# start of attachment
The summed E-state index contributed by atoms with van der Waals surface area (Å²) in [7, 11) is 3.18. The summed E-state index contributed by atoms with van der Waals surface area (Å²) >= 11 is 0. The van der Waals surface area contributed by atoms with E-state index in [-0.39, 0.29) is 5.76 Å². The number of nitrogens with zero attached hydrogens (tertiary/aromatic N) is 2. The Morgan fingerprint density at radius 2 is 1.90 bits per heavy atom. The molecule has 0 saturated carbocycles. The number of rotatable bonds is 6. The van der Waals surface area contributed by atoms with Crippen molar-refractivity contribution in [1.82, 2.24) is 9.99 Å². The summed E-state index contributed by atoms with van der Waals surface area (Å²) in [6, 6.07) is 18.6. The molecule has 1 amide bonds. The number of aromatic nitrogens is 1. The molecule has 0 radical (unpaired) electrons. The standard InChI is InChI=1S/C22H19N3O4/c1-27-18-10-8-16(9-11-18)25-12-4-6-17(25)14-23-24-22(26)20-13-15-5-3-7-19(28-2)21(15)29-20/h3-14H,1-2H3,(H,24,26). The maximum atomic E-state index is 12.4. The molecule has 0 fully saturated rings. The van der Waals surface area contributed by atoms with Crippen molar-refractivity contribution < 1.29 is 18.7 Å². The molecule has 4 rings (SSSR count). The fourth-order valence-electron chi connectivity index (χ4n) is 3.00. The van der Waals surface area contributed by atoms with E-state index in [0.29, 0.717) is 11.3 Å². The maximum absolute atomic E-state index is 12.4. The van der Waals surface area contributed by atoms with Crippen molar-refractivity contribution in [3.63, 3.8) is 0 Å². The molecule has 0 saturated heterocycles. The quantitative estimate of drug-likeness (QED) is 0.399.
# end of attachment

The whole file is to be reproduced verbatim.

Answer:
The summed E-state index contributed by atoms with van der Waals surface area (Å²) in [7, 11) is 3.18. The summed E-state index contributed by atoms with van der Waals surface area (Å²) >= 11 is 0. The van der Waals surface area contributed by atoms with E-state index in [-0.39, 0.29) is 5.76 Å². The number of nitrogens with zero attached hydrogens (tertiary/aromatic N) is 2. The Morgan fingerprint density at radius 2 is 1.90 bits per heavy atom. The molecule has 0 saturated carbocycles. The number of rotatable bonds is 6. The van der Waals surface area contributed by atoms with Crippen molar-refractivity contribution in [1.82, 2.24) is 9.99 Å². The summed E-state index contributed by atoms with van der Waals surface area (Å²) in [6, 6.07) is 18.6. The molecule has 1 amide bonds. The number of aromatic nitrogens is 1. The molecule has 0 radical (unpaired) electrons. The standard InChI is InChI=1S/C22H19N3O4/c1-27-18-10-8-16(9-11-18)25-12-4-6-17(25)14-23-24-22(26)20-13-15-5-3-7-19(28-2)21(15)29-20/h3-14H,1-2H3,(H,24,26). The maximum atomic E-state index is 12.4. The molecule has 0 fully saturated rings. The van der Waals surface area contributed by atoms with Crippen molar-refractivity contribution < 1.29 is 18.7 Å². The molecule has 4 rings (SSSR count). The fourth-order valence-electron chi connectivity index (χ4n) is 3.00. The van der Waals surface area contributed by atoms with E-state index in [0.29, 0.717) is 11.3 Å². The maximum absolute atomic E-state index is 12.4. The van der Waals surface area contributed by atoms with Crippen molar-refractivity contribution in [3.63, 3.8) is 0 Å². The molecule has 0 saturated heterocycles. The quantitative estimate of drug-likeness (QED) is 0.399.